"The book is basic in the sense that it begins at the beginning and is entirely self-contained. It is also comprehensive and contains detailed descriptions of Nanotechnology in Agriculture and Food Science. The aim has been to make the subject matter broadly accessible to advanced students, whilst at the same time providing a reference text for graduate scholars and research scientists active in the field.
Humans are naturally exposed to nanoparticles on a daily basis and always have been. The process of digestion in our guts for example breaks food down into nanoscale particles so we can absorb nutrients from the food we eat. Naturally-occurring nanoparticles, or nanoparticles introduced during traditional food processing have been present in foods for many years. For example, some foods have a nanoscale structure that is invisible to the naked eye.
Researchers are working on pesticides encapsulated in nanoparticles; these only release pesticide in an insect’s stomach, which minimizes the contamination of plants themselves.
Another development being looked at is a network of nanosensors and dispensers throughout a food crop. The sensors recognize when a plant needs nutrients or water, before you could see any sign that the plant is deficient. The dispensers then release fertilizer, nutrients, or water as needed, optimizing the growth of each plant in the field one by one.
Diseases are one of the major factors limit¬ing crop productivity. The problem with the disease management lies with the detection of the exact stage of prevention. Most of the times pesticides are applied as a precaution¬ary manner leading to the residual toxicity and environmental hazards and, on the other hand, application of pesticides after the appearance of disease leads to some amount of crop losses. Among the different diseases, the viral diseases are the most difficult to control, as one has to stop the spread of the disease by the vectors. But, once it starts showing its symptoms, pesticide application would not be of much use.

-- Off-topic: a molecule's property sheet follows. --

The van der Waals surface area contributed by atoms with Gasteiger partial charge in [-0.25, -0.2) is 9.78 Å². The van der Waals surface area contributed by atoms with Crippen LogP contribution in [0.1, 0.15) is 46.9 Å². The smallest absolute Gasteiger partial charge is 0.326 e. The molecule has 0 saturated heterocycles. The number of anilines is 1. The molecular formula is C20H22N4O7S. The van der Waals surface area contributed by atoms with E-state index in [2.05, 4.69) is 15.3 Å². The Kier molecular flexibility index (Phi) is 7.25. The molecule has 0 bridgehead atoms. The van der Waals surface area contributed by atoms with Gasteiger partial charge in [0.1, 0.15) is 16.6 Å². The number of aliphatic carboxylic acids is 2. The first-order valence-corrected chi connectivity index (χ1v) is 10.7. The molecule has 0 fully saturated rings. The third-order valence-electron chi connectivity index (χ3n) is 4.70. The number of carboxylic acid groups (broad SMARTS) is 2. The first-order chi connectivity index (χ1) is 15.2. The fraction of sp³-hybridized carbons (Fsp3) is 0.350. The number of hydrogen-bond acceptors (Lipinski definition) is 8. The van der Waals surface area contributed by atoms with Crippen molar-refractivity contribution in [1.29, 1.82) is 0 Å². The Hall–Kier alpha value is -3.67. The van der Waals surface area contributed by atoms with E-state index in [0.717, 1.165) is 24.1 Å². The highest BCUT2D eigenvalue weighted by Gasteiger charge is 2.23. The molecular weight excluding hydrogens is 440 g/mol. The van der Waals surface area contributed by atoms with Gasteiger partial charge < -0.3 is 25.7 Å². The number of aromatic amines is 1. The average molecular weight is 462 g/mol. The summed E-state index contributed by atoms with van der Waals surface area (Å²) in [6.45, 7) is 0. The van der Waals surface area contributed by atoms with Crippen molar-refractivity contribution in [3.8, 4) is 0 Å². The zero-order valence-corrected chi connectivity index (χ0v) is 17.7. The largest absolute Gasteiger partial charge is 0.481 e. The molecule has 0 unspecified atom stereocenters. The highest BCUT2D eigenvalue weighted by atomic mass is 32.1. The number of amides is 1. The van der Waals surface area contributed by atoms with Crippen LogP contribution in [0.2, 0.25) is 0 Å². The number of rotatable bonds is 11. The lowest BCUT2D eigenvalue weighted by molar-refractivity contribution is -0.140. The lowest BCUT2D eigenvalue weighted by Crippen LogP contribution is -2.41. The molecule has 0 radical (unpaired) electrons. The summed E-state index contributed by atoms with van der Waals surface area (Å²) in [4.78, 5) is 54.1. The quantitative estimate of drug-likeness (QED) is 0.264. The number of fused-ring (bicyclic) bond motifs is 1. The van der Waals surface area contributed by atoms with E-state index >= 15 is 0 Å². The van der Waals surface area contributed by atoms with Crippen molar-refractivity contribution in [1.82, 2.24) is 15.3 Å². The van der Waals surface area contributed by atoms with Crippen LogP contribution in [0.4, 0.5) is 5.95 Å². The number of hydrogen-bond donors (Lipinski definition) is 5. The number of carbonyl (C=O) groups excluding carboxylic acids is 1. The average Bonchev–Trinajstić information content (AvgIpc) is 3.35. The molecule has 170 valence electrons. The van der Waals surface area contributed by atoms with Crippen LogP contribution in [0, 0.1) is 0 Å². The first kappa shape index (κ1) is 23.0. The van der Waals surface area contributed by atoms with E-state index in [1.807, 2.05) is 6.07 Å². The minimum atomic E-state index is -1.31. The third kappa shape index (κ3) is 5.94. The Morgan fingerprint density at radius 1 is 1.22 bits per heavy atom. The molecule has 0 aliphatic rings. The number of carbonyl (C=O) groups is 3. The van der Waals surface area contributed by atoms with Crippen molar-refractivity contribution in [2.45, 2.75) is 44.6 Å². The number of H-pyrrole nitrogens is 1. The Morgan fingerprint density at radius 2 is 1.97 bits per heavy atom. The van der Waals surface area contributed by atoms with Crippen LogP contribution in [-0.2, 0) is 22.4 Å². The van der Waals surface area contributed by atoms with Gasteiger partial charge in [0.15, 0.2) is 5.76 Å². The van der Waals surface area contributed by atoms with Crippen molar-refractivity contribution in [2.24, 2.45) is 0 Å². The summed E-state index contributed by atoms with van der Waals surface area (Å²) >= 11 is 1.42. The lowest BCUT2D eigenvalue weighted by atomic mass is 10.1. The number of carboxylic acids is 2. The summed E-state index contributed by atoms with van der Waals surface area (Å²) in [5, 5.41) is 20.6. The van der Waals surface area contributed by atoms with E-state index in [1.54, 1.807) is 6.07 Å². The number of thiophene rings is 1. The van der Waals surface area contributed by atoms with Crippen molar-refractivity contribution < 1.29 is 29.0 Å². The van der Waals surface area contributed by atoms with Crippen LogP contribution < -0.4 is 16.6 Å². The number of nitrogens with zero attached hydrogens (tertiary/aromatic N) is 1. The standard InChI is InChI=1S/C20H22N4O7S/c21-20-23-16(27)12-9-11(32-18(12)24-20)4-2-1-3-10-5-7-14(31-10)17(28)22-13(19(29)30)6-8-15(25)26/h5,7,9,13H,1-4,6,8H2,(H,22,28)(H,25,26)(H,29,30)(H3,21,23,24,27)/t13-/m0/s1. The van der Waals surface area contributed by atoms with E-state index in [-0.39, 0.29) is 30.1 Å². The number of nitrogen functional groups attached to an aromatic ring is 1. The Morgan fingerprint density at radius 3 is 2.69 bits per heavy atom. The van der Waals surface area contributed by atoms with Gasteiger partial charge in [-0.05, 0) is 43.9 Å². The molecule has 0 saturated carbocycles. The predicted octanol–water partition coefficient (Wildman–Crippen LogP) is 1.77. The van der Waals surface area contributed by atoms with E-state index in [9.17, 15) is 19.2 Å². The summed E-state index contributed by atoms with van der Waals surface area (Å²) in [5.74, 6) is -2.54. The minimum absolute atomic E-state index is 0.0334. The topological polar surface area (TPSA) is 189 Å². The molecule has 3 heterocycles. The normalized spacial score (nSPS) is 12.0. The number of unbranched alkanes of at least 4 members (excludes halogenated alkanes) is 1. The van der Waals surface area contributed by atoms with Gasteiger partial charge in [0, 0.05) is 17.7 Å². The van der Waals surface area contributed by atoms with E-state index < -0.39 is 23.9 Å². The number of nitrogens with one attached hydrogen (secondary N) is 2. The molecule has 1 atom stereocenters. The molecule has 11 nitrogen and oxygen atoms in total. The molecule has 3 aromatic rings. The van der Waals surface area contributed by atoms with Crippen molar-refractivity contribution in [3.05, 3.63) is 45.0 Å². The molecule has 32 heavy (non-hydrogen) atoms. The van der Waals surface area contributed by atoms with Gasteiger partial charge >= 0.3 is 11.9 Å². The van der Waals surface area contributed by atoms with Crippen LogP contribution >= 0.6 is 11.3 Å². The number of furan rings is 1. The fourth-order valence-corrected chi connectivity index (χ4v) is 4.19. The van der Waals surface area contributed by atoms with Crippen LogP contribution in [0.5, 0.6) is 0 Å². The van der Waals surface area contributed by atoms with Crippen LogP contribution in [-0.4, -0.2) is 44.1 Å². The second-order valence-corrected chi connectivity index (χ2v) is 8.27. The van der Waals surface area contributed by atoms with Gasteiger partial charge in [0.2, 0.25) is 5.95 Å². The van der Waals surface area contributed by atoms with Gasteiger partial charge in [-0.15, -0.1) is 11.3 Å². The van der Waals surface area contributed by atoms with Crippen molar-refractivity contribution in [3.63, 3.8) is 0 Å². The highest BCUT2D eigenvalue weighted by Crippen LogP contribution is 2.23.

Therefore, detection of exact stage such as stage of viral DNA replication or the production of initial viral protein is the key to the success of control of diseases particularly viral diseases. Nano-based viral diagnostics, including multiplexed diagnos¬tic kit development, have taken momentum in order to detect the exact strain of virus and stage of application of some therapeutic to stop the disease.
Detection and utilization of biomarkers that accurately indicate disease stages is also a new area of research. Measuring differential protein production in both healthy and dis¬eased states leads to the identification of the development of several proteins during the infection cycle. These Nano-based diagnostic kits not only increase the speed of detection but also increase the power of the detection."